The importance of protecting STI program staff cannot be overemphasized, as any staff person exposed to COVID-19 should quarantine for 14 days.16 STI programs should reduce staffing to the minimum number needed to provide appropriate care. Staff should practice social distancing, work in individual spaces, and minimize contact with others. Staff who are at-risk of complications from COVID-19 should be re-assigned to duties not requiring face-to-face patient interaction, including telephone or online consultation. Importantly, no staff members should work if symptomatic for COVID-19. Some organizations may require staff to wear surgical facemasks, regardless of symptoms. However, this approach may be limited by lack of PPE.
Most STI programs are not set up to care for individuals with COVID-19. Referral systems should be implemented for patients who are identified with suspected COVID-19, with input from state health departments. Many health departments have recommended that patients with mild symptoms should self-isolate at home without presenting for testing, due to limited resources. Individuals with more concerning symptoms (i.e. dyspnea) should present to the emergency department. State health departments have maximized staffing resources for COVID-19 testing, which may limit laboratory capabilities for STI testing. However, maintaining access to STI services will limit individuals seeking care at emergency departments or urgent care, thereby increasing one's risk for COVID-19 and placing a greater burden on emergency care settings.
COVID-19 tends to most severely affect those who are 60 years or older.17 Adolescents and younger adults may have milder symptoms, but still may be able to transmit the disease to others.18 The burden of STIs is high among young adults. Individuals aged 15 to 24 years acquire half of all new STIs and 1 in 4 sexually active adolescent females has an STI.19 If STI services are suspended due to COVID-19, clinics risk not detecting and treating asymptomatic STIs, which could lead to increased diagnoses once the pandemic is over.
In worst-case scenarios, STI programs could consider using second-line oral medications. For patients presenting with urethritis/cervicitis, oral cefixime and azithromycin for empiric gonorrhea treatment, or doxycycline for syphilis treatment could be used; risks to patients of COVID-19 transmission should be carefully considered. For patients who are taking preexposure prophylaxis to prevent HIV transmission, clinics may use telemedicine visits to extend preexposure prophylaxis prescriptions when the medication is well-tolerated without regular laboratory, as recommended by the Centers for Disease Control and Prevention (CDC).20 In states where it is allowed, STI clinics may optimize expedited partner therapy to the fullest extent possible per CDC guidance.21 Finally, in cases where programs must close STI clinics, the CDC recommends and encourages the development of innovative testing and treatment approaches. STI programs should try to establish relationships with other clinics and pharmacies that can provide preferred treatments, and symptomatic patients and their known contacts could be referred to these sites for syndromic treatment. If this is not possible, STI programs may design and implement home or nonclinic-based testing programs.14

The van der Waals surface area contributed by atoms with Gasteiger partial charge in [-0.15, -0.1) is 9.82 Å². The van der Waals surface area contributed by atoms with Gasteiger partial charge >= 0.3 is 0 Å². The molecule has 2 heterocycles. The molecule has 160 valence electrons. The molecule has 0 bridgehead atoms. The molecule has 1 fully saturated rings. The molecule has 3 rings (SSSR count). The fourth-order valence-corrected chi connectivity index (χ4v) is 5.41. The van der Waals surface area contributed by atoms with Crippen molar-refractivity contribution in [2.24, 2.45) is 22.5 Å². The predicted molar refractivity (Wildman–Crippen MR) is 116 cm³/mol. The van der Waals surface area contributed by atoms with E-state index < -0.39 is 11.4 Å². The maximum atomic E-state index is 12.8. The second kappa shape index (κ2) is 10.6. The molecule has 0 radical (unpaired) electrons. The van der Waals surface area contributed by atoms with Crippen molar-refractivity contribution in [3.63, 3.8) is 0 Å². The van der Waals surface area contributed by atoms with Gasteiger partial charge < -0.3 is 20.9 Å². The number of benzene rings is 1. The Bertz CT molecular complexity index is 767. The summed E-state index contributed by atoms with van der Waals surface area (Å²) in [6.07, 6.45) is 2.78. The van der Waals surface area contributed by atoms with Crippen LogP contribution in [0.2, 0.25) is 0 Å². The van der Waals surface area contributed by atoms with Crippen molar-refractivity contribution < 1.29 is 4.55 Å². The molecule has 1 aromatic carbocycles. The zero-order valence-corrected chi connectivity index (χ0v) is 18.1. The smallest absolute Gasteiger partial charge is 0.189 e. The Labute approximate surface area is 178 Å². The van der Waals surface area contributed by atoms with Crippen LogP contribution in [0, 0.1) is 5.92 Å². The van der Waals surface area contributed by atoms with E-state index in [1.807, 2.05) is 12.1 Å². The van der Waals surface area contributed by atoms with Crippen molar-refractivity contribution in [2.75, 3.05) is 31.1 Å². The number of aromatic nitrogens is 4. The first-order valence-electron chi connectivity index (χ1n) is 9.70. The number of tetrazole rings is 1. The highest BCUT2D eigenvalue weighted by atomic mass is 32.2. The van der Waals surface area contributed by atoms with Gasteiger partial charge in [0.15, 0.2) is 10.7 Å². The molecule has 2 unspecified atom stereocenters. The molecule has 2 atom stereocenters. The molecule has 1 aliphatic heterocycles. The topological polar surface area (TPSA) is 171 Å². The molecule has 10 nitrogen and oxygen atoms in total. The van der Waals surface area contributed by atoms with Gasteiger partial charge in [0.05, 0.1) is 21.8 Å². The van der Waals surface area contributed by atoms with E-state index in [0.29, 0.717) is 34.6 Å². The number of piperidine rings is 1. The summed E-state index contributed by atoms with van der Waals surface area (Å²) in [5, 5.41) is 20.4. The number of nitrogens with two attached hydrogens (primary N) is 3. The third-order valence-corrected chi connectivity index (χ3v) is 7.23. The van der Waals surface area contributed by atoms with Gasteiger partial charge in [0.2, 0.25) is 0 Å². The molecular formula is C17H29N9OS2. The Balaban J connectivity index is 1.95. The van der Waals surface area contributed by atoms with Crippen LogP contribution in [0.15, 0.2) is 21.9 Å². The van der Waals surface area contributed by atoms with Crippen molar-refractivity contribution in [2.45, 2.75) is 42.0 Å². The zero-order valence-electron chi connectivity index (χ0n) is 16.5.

In conclusion, maintaining access to STI care is important during an infectious disease outbreak, such as COVID-19. STI clinic directors and staff should be aware of current protocols and standing orders in regard to providing clinical services in the context of COVID-19. Clinical and administrative staff should regularly review CDC recommendations cited above and other best practices, as this is a rapidly evolving topic of study. Preventative steps to minimize risk include appropriate infection control measures and other steps to reduce the risk for both staff and patients. Such approaches are necessary to maintain some access to STI services during a global pandemic such as COVID-19. To expand upon these efforts, the authors respectfully call on STI-focused organizations to support the dissemination of best practices and continued discourse on providing STI services in the context of the COVID-19 pandemic, including dissemination and discussion of recent and important CDC guidance on this topic. The authors recognize the efforts of the National Coalition of STD Directors and the CDC, and encourage other state and federal organizations to build upon this important work.